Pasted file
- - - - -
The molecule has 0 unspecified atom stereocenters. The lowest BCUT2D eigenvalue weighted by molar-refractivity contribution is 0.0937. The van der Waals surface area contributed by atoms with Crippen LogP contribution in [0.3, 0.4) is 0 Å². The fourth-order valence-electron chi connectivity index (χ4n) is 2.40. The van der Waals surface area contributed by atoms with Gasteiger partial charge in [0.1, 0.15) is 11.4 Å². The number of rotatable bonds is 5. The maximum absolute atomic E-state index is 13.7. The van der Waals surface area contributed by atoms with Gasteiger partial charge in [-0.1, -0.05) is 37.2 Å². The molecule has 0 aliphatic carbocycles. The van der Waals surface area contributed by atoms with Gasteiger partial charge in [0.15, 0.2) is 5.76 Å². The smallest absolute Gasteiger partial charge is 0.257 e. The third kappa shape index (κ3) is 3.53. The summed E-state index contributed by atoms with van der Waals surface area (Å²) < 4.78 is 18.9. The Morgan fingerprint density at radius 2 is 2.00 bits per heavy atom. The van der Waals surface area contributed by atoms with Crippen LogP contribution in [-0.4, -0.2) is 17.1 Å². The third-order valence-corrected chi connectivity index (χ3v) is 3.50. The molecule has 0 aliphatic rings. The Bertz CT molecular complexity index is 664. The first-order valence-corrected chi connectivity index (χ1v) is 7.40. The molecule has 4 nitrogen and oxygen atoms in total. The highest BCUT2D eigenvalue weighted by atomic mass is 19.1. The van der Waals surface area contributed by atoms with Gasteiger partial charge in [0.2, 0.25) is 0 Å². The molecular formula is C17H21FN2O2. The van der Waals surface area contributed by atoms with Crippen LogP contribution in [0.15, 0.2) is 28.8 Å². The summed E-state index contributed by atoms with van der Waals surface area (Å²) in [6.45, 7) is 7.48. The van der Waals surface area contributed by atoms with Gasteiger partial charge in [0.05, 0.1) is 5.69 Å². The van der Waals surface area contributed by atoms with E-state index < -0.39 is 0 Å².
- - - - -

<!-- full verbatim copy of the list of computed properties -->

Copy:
The molecule has 0 unspecified atom stereocenters. The lowest BCUT2D eigenvalue weighted by molar-refractivity contribution is 0.0937. The van der Waals surface area contributed by atoms with Crippen LogP contribution in [0.3, 0.4) is 0 Å². The fourth-order valence-electron chi connectivity index (χ4n) is 2.40. The van der Waals surface area contributed by atoms with Gasteiger partial charge in [0.1, 0.15) is 11.4 Å². The number of rotatable bonds is 5. The maximum absolute atomic E-state index is 13.7. The van der Waals surface area contributed by atoms with Gasteiger partial charge in [-0.1, -0.05) is 37.2 Å². The molecule has 0 aliphatic carbocycles. The van der Waals surface area contributed by atoms with Gasteiger partial charge in [0.15, 0.2) is 5.76 Å². The smallest absolute Gasteiger partial charge is 0.257 e. The third kappa shape index (κ3) is 3.53. The summed E-state index contributed by atoms with van der Waals surface area (Å²) < 4.78 is 18.9. The Morgan fingerprint density at radius 2 is 2.00 bits per heavy atom. The van der Waals surface area contributed by atoms with Crippen LogP contribution in [-0.4, -0.2) is 17.1 Å². The third-order valence-corrected chi connectivity index (χ3v) is 3.50. The molecule has 0 aliphatic rings. The Bertz CT molecular complexity index is 664. The first-order valence-corrected chi connectivity index (χ1v) is 7.40. The molecule has 4 nitrogen and oxygen atoms in total. The highest BCUT2D eigenvalue weighted by atomic mass is 19.1. The van der Waals surface area contributed by atoms with Gasteiger partial charge in [0.2, 0.25) is 0 Å². The molecular formula is C17H21FN2O2. The van der Waals surface area contributed by atoms with Crippen LogP contribution in [0.15, 0.2) is 28.8 Å². The summed E-state index contributed by atoms with van der Waals surface area (Å²) in [6.45, 7) is 7.48. The van der Waals surface area contributed by atoms with Gasteiger partial charge in [0.05, 0.1) is 5.69 Å². The van der Waals surface area contributed by atoms with E-state index < -0.39 is 0 Å².